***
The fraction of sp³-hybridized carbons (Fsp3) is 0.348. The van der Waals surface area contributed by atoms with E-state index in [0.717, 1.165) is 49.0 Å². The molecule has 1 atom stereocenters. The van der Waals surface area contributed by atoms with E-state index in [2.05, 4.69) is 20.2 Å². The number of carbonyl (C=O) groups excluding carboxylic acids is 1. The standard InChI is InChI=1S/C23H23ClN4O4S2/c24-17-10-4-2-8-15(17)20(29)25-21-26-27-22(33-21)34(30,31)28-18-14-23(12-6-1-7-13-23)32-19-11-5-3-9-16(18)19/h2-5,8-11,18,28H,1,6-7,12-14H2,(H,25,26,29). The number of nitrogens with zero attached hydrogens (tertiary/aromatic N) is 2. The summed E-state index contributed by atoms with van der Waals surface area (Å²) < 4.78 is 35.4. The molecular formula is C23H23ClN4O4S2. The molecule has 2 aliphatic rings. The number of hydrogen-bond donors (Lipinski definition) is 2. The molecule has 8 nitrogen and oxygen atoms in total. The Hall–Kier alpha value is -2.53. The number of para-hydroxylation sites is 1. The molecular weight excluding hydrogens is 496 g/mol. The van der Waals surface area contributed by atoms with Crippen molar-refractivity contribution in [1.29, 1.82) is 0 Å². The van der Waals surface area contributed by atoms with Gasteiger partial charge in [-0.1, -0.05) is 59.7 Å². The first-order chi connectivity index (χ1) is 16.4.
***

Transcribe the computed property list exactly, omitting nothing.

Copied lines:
The fraction of sp³-hybridized carbons (Fsp3) is 0.348. The van der Waals surface area contributed by atoms with E-state index in [0.717, 1.165) is 49.0 Å². The molecule has 1 atom stereocenters. The van der Waals surface area contributed by atoms with E-state index in [2.05, 4.69) is 20.2 Å². The number of carbonyl (C=O) groups excluding carboxylic acids is 1. The standard InChI is InChI=1S/C23H23ClN4O4S2/c24-17-10-4-2-8-15(17)20(29)25-21-26-27-22(33-21)34(30,31)28-18-14-23(12-6-1-7-13-23)32-19-11-5-3-9-16(18)19/h2-5,8-11,18,28H,1,6-7,12-14H2,(H,25,26,29). The number of nitrogens with zero attached hydrogens (tertiary/aromatic N) is 2. The summed E-state index contributed by atoms with van der Waals surface area (Å²) < 4.78 is 35.4. The molecular formula is C23H23ClN4O4S2. The molecule has 2 aliphatic rings. The number of hydrogen-bond donors (Lipinski definition) is 2. The molecule has 8 nitrogen and oxygen atoms in total. The Hall–Kier alpha value is -2.53. The number of para-hydroxylation sites is 1. The molecular weight excluding hydrogens is 496 g/mol. The van der Waals surface area contributed by atoms with Crippen molar-refractivity contribution in [1.29, 1.82) is 0 Å². The van der Waals surface area contributed by atoms with Gasteiger partial charge in [-0.1, -0.05) is 59.7 Å². The first-order chi connectivity index (χ1) is 16.4.